Real life with a real pig


Life with a pig in the house is never dull.  I am frequently asked question after question about what it is like to be a piggy mama.

The most common question I am asked is “how big will he get?”  I don’t quite understand this constant fascination with the size of miniature pigs, but I blame it mostly on the fact of dishonest breeders who advertise their very young piglets as “teacup” sized and state they will remain that way.  In reality, pigs grow until they are 3-5 years old and are heavily diet dependent.  The more you feed them, the larger they will get.

Most “miniature pigs” are in fact pot bellied or Juliana pigs who have been bred down for several generations.  I would say the average size of most of these miniatures is around 30-50 pounds.  I personally have not seen one smaller than 30 pounds full grown.

Oliver is literally like taking care of a child, it is very time intensive, but it is also very rewarding.  There is nothing better than piggy snuggles.


He is always, always on the prowl for food.  He could have just eaten his weight in grain and still act just as hungry as if he had not eaten in days.  This has been an obstacle in teaching him more tricks.  He gets so frenzied about the treats, he cannot concentrate enough to learn what he is supposed to be learning!  The saying “eat like a pig” is something you truly appreciate when you are a piggy mama.

Pigs are emotional creatures.  They remember how you treated them a few days ago, they remember that you haven’t been home very much this week and they remember that you pushed them off your lap on the couch because their lip smacking was driving you crazy.  The more time I spend with Oliver, the more well behaved and sweet he is.  He lets me know when I am working too much!


Adopting a pig is not a decision one should make on a whim.  Particularly not because of how irresistably cute piglets are when they are very young-making a choice based on their cuteness will not end well.  Adopting a pig is a 15-20 year committment.  Spaying and neutering is also a must.  Pigs are much harder to handle when they are intact.  If you want to know more info about adopting a pig into your family, click HERE.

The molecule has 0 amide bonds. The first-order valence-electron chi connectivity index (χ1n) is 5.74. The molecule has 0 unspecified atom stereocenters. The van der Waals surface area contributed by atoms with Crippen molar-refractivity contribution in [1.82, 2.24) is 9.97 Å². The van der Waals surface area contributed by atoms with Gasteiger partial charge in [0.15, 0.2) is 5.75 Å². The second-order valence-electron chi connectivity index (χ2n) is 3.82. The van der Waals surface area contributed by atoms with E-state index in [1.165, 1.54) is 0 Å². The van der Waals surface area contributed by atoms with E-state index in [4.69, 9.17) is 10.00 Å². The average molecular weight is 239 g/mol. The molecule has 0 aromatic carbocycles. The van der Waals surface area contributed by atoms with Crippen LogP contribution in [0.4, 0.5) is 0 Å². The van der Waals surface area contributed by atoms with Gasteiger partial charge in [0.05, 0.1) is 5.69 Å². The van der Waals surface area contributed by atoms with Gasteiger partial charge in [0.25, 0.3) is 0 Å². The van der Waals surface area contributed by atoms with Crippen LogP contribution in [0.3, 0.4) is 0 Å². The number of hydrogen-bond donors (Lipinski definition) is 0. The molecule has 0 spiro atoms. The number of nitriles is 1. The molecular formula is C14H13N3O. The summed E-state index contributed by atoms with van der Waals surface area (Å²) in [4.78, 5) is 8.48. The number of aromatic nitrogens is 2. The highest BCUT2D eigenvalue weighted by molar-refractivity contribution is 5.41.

I got lucky with Oliver, I can list on one hand the things in the house he has destroyed.  A bored pig is a destructive pig, so I make sure he has plenty of interactive toys and things to keep his attention.

Pigs are full of funny quirks.  One of my favorite ones is what happens when you “fork” a pig.  And no, this does not include BBQ sauce!  If you gently poke a pig with a fork they get so relaxed they fall over and go to sleep.  Take a look…

 Forking a Pig

Although they may be smaller than their not so distant relatives the farm hog, house pigs are just as much work.  Pigs definitely bring a unique adventure into your life.  Oliver may drive me crazy sometimes, with his constant search for food, his very loud conversation skills and his unbreakable desire to chew various pieces of my dirty laundry, but I wouldn’t trade his cute little piggy self for anything in the world.

Until next time…



6 thoughts on “Real life with a real pig

  1. There’s my buddy Oliver!! So good to see you my friend. I’ve missed you. Your mom is so right and everything she said. We do need attention – can you believe mom calls me an attention hog? Snorts. Take care and have a fantastic weekend! XOXO – Bacon

  2. How interesting! The characteristics of your baby….remind me of (dare I say) A woman!
    I wonder if….the forking works? It’d be…A nice tool to have!Lol I’m probably….in trouble for that one! Peace & Prayer to Ya! 😉

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